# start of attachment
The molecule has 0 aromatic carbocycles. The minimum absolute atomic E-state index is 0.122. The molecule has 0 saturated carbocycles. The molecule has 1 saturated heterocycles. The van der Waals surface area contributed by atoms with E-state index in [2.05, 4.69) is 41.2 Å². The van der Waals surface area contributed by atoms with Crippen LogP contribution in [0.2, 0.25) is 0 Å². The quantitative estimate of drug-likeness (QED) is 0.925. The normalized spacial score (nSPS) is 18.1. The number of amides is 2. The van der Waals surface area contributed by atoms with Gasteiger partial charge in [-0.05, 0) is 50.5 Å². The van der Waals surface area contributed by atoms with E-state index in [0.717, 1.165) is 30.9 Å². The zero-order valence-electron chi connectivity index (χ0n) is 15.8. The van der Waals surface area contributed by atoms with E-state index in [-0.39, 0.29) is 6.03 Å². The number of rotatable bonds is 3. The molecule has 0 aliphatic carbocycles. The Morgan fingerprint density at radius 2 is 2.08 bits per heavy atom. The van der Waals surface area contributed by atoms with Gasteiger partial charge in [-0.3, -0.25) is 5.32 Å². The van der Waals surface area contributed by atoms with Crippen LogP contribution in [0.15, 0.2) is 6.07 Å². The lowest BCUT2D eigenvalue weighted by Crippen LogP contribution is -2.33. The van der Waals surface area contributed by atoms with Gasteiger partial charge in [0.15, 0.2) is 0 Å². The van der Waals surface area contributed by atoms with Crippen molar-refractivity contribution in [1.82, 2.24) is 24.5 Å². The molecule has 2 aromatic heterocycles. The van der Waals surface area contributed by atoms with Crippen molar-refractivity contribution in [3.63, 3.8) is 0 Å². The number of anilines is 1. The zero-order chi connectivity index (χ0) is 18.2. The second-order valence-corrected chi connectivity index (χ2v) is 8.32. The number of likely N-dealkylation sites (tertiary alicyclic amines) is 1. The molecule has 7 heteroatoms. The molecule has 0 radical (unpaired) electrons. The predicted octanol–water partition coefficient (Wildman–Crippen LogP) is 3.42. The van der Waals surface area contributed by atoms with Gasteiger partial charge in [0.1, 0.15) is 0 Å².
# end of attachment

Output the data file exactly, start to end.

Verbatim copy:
The molecule has 0 aromatic carbocycles. The minimum absolute atomic E-state index is 0.122. The molecule has 0 saturated carbocycles. The molecule has 1 saturated heterocycles. The van der Waals surface area contributed by atoms with E-state index in [2.05, 4.69) is 41.2 Å². The van der Waals surface area contributed by atoms with Crippen LogP contribution in [0.2, 0.25) is 0 Å². The quantitative estimate of drug-likeness (QED) is 0.925. The normalized spacial score (nSPS) is 18.1. The number of amides is 2. The van der Waals surface area contributed by atoms with Gasteiger partial charge in [-0.05, 0) is 50.5 Å². The van der Waals surface area contributed by atoms with E-state index in [0.717, 1.165) is 30.9 Å². The zero-order valence-electron chi connectivity index (χ0n) is 15.8. The van der Waals surface area contributed by atoms with E-state index in [-0.39, 0.29) is 6.03 Å². The number of rotatable bonds is 3. The molecule has 0 aliphatic carbocycles. The Morgan fingerprint density at radius 2 is 2.08 bits per heavy atom. The van der Waals surface area contributed by atoms with Gasteiger partial charge in [-0.3, -0.25) is 5.32 Å². The van der Waals surface area contributed by atoms with Crippen LogP contribution in [0.15, 0.2) is 6.07 Å². The lowest BCUT2D eigenvalue weighted by Crippen LogP contribution is -2.33. The van der Waals surface area contributed by atoms with Gasteiger partial charge in [0.15, 0.2) is 0 Å². The van der Waals surface area contributed by atoms with Crippen molar-refractivity contribution in [1.82, 2.24) is 24.5 Å². The molecule has 2 aromatic heterocycles. The van der Waals surface area contributed by atoms with Crippen molar-refractivity contribution in [3.63, 3.8) is 0 Å². The number of anilines is 1. The zero-order chi connectivity index (χ0) is 18.2. The second-order valence-corrected chi connectivity index (χ2v) is 8.32. The number of likely N-dealkylation sites (tertiary alicyclic amines) is 1. The molecule has 7 heteroatoms. The molecule has 0 radical (unpaired) electrons. The predicted octanol–water partition coefficient (Wildman–Crippen LogP) is 3.42. The van der Waals surface area contributed by atoms with Gasteiger partial charge in [0.1, 0.15) is 0 Å².